by Tommy H. Thomason

Thursday, February 5, 2015

Grumman AF Guardian Notes

18 October 2016: See for a discussion of the different AF-2W radome configurations.

28 October 2015 Update: Added an AF-3S picture and a summary of the changes from the AF-2S.

17 May 2015 Update: For my assessment of a question about the length of the nose of the Special Hobby kit, see

8 May 2015 Update: I've added information on the cockpit.

I've just finished up reviewing the decal sheets for the Special Hobby 1/48th Grumman AF Guardian kits:

I didn't have much to add because of the research that had already gone into creating them. I was, however, interested to see how difficult it was to be sure of specific details of markings, paint scheme, and configuration even given the short operational life of the airplane.

Here, for example, is an annotated photo of a VS-24 AF-2S circa 1951 (it still has the single tail wheel and early forward mast) showing some of the details which varied:

Going clockwise from the blue radome:

The APS-31 radomes were generally unpainted. The paint on this one is already eroding.

The location of the underwing marking of the side number and unit letter was not specified exactly so in some squadrons they were inboard as above or not on the airplane at all. More typically, they were well outboard, just inboard of the national insignia and branch of service, although in this case the unit letter is not present.
 (There was also no consistency as to whether the side numbers were odd or even depending on whether the airplane was a -2S or a -2W.)

The early mast was simply an attach point for a wire radio antenna. It was subsequently replaced by a mount for an ECM antenna that appears to have only been installed on the AF-2W (but not always). However, the same mount, sans ECM antenna, was used on the AF-2S. The early mast is present circa 1950-51; the later, 1953-54.
Some squadrons added their badge to the side of the fuselage under the cockpit.

The large expanse of a black anti-glare panel is unusual. My guess is that it was on the AF (and it is on most but not all of them) because the pilot was the only member of the crew that could do a visual search for a submarine or its snorkel; the nonspecular paint eliminated any glint he might get from the forward fuselage.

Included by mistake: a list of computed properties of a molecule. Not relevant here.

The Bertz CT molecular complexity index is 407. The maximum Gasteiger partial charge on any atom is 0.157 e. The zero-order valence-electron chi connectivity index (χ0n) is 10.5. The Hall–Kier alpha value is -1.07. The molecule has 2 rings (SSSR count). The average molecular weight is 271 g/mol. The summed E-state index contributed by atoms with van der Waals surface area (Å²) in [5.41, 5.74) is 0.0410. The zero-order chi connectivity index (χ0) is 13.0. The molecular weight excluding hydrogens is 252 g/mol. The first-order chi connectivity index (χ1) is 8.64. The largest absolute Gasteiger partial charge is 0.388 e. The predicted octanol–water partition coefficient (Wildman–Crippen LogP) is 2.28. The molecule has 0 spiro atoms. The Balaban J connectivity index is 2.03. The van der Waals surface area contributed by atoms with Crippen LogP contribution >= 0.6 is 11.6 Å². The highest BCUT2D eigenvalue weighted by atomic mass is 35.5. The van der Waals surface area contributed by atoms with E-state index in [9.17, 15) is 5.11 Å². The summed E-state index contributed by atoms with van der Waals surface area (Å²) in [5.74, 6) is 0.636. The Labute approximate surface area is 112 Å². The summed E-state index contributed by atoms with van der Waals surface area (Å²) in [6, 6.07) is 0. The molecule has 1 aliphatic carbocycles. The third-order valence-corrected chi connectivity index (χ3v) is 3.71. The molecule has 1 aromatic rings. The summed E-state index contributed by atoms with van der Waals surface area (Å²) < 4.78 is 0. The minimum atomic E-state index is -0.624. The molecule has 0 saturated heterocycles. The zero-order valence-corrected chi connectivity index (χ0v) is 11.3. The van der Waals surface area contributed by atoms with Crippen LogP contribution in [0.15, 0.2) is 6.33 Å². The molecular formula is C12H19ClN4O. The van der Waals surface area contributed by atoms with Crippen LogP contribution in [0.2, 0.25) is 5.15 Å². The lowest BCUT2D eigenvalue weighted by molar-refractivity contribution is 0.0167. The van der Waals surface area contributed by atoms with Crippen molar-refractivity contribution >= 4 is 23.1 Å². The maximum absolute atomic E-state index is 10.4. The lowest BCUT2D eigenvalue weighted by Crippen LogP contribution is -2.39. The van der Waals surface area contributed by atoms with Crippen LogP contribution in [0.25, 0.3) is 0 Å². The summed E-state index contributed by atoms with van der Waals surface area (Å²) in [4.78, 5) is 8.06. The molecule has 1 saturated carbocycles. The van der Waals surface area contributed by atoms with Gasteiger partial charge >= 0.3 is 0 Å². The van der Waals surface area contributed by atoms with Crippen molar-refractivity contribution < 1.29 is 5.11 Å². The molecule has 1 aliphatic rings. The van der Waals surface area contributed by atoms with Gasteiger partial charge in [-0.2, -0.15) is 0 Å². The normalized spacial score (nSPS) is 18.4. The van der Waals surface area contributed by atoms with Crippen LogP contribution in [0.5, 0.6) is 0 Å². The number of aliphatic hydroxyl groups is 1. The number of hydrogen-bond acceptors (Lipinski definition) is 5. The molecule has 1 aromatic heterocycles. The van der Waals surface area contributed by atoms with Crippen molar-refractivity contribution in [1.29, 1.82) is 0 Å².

The appearance and painting of APS-20 radome varied. The radome itself appears to have been either off-white, a "natural" fiberglass tan (see above picture), or painted blue. The fairing above the radome that encompassed the bomb bay was either light colored or painted blue as in the picture above, whereas in the one below, the entire installation is an off-white.
Note that this is an early AF-2W as evidenced by the early antenna mount. It also has blue landing gear struts and no anti-glare panel.

My guess is that the blue-painted landing gear struts were a feature of early airplanes. They, along with the retracted side of the door, was subsequently painted white as a reference point for night operations, particularly for the benefit of the catapult gear. Similarly, white markings were added to the fins on the horizontal stabilizer.

More accurate localization by Magnetic Anomaly Detection (MAD) proved to be important to weapons effectiveness. The bad news was that MAD had a very short range; the good news is that a submarine detected using MAD was right under the airplane. Grumman built 40 AF-3Ss equipped with an extendable MAD boom scabbed onto the right side of the fuselage (it was necessary to extend the detector as far from ferrous metal in the airplane as possible when in use).
Note the larger APS-31B surface-search radar under the right wing (see for the longer pod used on the AD-4N and 5N).

The added weight of the MAD installation and bigger radar required removal of some equipment and stores capability.

The best single reference for the AF Guardian by far is Naval Fighters Number Twenty:

One error with the Special Hobby kit noted by Alan Weber (see is that it has an eight-spoke wheel, whereas the operational aircraft and all but one of the survivors on display, have a six-spoke wheel. David C. Jones reports that the Tamiya P-47 six-spoke wheels are a drop-in fit after you drill out the kit hubs.

Ginter's otherwise excellent monograph lacks detail on the pilot's seat. Note that it was located on the left side of the airplane (the original torpedo bomber was to have a crewman's seat squeezed into the right side of the cockpit a little aft of the pilot's seat).  The right hand console was double wide as a result. The pilot's seat was not the standard bucket seat with a rounded top: it had a higher, square seat back.
The headrest, not shown in the picture above that was taken of a civil "war bird" cockpit, was mounted on a inverted-V frame attached to the top of the seat.

 Photo via Alan Weber

The seat and the aft bulkhead of the cockpit were probably painted interior green.

There was a rack of black avionics or electrical system boxes mounted behind the pilot on the aft bulkhead and another large panel to their lower right.

Do not be mislead by pictures of AF-2S BuNo 123090 or AF-2W BuNo 123091 that had an ejection seat installed for high-risk flight testing. No operational AF had an ejection seat.
Note the striped warning panel on the cockpit sill.